Compressor Duty

The first step in specifying compressors is to define the required compression duty. This includes defining:
• flow rate
• gas composition
• suction pressure
• suction temperature
• discharge pressure

The Compressor Pressure Profile Worksheet, CMP-EF-876, in the “Standard Drawings” section of this manual may be used for determining and recording inlet and discharge conditions.

These conditions should be confirmed and the variability of the conditions determined.

In most applications, future, or alternate operating conditions can significantly affect the sizing and characteristics of the compressor system. Following is a list of typical changes affecting compressor duty:
1. Build-up in discharge pressure of gas injection compressors as the resistance of the oil field formation increases with time, or as more compressors are added to the system.
2. Increase in flow rate and change in molecular weight of gas gathering system as an oil-field’s gas-to-oil ratio increases with time.
3. Large change in molecular weight, flow, and pressures during periodic catalyst regeneration in a process plant.
4. Increase in system pressure drop due to fouling of equipment during a run.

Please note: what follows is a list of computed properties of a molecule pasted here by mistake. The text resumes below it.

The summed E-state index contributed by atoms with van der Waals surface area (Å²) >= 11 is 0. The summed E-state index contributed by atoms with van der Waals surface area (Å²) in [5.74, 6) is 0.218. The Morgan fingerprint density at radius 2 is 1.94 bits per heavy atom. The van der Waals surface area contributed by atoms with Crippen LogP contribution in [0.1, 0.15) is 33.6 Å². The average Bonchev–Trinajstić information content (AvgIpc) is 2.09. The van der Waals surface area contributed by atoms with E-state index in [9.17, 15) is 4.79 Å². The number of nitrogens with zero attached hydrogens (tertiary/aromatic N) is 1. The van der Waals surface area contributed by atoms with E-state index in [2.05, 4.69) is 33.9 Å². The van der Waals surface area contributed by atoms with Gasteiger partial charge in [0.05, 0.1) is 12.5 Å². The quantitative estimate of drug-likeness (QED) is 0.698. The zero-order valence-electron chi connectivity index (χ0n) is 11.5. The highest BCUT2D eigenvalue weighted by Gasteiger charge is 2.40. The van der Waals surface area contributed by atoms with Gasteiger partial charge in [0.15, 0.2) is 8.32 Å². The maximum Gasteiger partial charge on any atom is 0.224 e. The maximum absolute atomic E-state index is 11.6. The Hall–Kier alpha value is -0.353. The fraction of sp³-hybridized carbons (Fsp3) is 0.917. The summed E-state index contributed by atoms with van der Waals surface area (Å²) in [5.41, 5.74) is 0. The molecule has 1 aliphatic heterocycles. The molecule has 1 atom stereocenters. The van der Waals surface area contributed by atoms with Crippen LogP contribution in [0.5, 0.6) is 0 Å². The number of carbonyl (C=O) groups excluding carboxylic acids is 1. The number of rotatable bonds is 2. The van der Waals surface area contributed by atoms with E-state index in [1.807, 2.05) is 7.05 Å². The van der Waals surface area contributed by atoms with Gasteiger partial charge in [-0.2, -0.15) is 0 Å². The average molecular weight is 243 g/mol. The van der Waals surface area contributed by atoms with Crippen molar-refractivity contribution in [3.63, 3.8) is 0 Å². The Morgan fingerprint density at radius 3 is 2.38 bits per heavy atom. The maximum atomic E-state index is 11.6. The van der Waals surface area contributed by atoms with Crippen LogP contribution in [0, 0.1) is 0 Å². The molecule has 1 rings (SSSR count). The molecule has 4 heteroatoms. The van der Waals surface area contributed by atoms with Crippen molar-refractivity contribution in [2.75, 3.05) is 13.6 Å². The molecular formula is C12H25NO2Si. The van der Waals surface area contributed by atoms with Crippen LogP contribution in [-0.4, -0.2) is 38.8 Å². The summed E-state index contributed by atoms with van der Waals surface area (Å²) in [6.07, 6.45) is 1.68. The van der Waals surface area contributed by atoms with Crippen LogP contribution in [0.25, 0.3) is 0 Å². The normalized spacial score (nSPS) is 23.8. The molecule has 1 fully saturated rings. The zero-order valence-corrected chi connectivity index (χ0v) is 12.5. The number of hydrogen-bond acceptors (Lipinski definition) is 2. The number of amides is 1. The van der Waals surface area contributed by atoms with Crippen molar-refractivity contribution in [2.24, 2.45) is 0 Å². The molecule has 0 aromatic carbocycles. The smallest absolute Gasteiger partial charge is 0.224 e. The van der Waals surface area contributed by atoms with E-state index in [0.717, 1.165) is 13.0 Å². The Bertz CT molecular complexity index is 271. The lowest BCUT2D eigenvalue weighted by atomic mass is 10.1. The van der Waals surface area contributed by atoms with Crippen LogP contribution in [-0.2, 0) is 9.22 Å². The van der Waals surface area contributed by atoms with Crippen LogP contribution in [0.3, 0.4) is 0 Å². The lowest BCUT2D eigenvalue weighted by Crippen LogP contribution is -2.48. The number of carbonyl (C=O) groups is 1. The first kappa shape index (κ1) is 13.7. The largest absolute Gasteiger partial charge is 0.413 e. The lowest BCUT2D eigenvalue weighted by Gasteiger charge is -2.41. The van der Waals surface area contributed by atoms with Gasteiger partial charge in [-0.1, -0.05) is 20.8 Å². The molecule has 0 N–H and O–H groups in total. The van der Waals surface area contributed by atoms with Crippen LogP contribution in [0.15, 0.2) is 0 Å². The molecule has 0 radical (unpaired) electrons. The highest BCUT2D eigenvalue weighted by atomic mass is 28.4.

5. Change in feedstock to a process unit.
6. Seasonal changes of ambient temperature and cooling water temperature.
7. Start-of-run (SOR) versus end-of-run (EOR) conditions in a refining unit.
8. Routine turndown of compressor capacity.

Initially, you must accurately determine the pressure/flow envelope where the compressor operates. If available, review the process flow diagram and a pressure profile in detail with the operating, or project representative to assure that all factors have been considered. If a process flow diagram is unavailable, make a sketch of the flow circuit. If you question the pressure drop allowances, review the calculations with the operating, or project representative. Refer to the Fluid Flow Manual for information on pressure drop calculations.

It is extremely important that you accurately determine the suction pressure. For example, if a four-stage reciprocating compressor is sized for compression from 20 to 4400 psia, and the actual suction pressure turns out to be 25 psia, the actual weight flow will be 25% higher, and the horsepower required 19% higher than predicted.

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